(Disclaimer: The opinions expressed here are the views of the writer and do not necessarily reflect the views and opinions of the club)

Opinion Matters

The 10,000 Hour "Rule"

The other day in conversation, a triathlete friend of mine confidently informed me that when you change your stroke you have to do 10,000 lengths before the changes can become fully established. What she was doing was expressing a variant of the now widely held conviction that to become great at something takes 10,000 hours of practice. As an idea it has been around since the early 1990s when a group of psychologists at Florida State University, headed by Dr. Anders Ericsson, first suggested it and since then it has been repeated so often and in so many guises that it has popularly assumed the status of a scientific "rule" eventhough the reality is that there is little real evidence to support it. But why should anyone in swimming be specifically concerned by any of this? Well most coaches will have heard of the concept of Break Point Volume (supposedly a key prerequisite for all serious competitive swimmers to train in excess of 50km a week) - in fact most will be aware of the former National Performance Director's rather dismissive reported comments about youngsters who do not manage to cover that minimum weekly distance. If you care to do the rough maths involved you will be able to see where this figure comes from - yes, it is swimming's manifestation of the 10,000 hour "rule".

So let's return then to Dr Ericsson. In his original work he approached pianists, whom he placed into three categories - greater experts, lesser experts, and serious amateurs. Greater experts, he and his colleagues found, had amassed 10,000 hours of deliberate practice by the age of 20; lesser experts had amassed 5,000 hours; and serious amateurs had amassed 2,000 hours. Ergo, the longer you practice something the better you become at it until you finally achieve mastery.

But of course it does not quite work like that. Even assuming that levels of expertise in Dr Ericsson's study were defined before the number of hours of practice was known, there are still several serious shortcomings to the notion. Much as people like nice round numbers, 10,000 hours is a pretty arbitrary figure as, for that matter, is the age of 20. Neither in fact cast much specific light on the relationship between practice and expertise, leaving a good many questions unanswered: for example, at what age did the greater experts first attain that level of expertise and how many hours practice had they amassed by that point in time? No bottom limit for hours of practice is known, nor is there any indication of what the groups would have looked like with continuing practice into the future.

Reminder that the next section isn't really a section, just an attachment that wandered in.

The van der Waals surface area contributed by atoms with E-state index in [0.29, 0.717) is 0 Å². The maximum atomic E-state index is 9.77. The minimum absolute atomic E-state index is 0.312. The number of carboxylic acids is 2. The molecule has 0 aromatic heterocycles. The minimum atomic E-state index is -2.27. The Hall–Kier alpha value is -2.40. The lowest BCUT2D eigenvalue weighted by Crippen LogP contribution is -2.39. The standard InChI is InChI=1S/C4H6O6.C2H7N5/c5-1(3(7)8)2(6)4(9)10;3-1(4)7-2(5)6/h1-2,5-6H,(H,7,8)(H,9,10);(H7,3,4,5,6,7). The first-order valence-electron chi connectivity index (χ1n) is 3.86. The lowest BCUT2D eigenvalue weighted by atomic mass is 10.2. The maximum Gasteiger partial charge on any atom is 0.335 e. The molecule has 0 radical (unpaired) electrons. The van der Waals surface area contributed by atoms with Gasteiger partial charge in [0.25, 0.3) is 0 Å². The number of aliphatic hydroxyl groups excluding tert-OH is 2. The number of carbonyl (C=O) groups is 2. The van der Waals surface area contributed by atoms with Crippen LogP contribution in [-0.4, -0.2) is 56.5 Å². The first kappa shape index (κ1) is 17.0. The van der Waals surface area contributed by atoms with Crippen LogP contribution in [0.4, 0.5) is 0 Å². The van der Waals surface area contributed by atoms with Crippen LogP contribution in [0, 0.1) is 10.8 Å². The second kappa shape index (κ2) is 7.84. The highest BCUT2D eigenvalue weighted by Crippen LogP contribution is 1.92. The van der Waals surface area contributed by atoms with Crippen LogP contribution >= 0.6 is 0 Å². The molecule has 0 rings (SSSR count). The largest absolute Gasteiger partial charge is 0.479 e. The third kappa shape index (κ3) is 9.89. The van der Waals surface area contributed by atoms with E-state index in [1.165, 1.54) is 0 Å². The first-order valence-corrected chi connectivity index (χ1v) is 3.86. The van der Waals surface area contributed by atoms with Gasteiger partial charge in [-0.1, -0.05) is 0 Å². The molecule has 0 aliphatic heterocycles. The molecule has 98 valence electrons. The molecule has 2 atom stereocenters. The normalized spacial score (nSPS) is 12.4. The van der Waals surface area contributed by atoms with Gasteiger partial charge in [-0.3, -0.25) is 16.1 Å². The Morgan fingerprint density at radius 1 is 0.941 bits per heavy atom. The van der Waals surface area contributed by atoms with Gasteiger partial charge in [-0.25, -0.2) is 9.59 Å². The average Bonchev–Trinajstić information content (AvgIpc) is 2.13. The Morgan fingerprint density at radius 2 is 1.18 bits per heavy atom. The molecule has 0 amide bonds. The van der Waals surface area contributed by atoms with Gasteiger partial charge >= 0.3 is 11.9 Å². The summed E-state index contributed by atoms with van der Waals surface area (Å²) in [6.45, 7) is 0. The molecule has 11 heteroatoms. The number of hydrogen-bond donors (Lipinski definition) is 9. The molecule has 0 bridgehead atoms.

Then there is the matter of exceptional membership of the various groups, ie those who despite amassing 10,000 hours of practice still did not figure in the greater experts group; and conversely, those among the greater experts who had in fact amassed less than 10,000 hours of practice. This gives rise to the question why these exceptional memberships occur, and logically invites an examination of the nature of the practice individuals pursue, as well as what other influences play a part in the development of expertise. This would suggest that continued improvement in expertise may not be the automatic consequence of more experience, even when it is deliberate, ie consisting of activites designed for the sole purpose of effectively improving an individual's performance. In reality, the pathway to becoming excellent is messy and ambiguous, and there is really no simple model to becoming great: a myriad of variables matter and you will never be confident that you have found the optimum combination.

So what's the rub with Break Point Volume? Well, it too easily reduces achievement to quantity (the secret to becoming great is to do a great amount of work) and thereby encourages a put-all-your-eggs-in-the-one-basket model of development, the outcome of which is to expect youngsters to train for 16 or more hours a week at the obvious expense of other activities in their lives. The other side of the coin encourages people who do not or cannot do the hours to believe that they will always just be also-rans and will never make it. Both alternatives may be wrong - the path to excellence requires a balance between confidence and doubt, and though this balance is challenging, it is tractable as long as you recognize what you are facing.

No-one is saying that the development of excellence does not take a lot of hard work but there is no magic number: it is not the result of a well-behaved tallying of hours but instead emerges out of a cauldron of rolling ambiguity. So in response to my triathlete friend, forget the 10,000 lengths (or even hours) - stroke correction will depend on how you approach it. And when it comes to developing ability in swimming, know that the right way forward is never quite clear.


Johnstone Macpherson-Stewart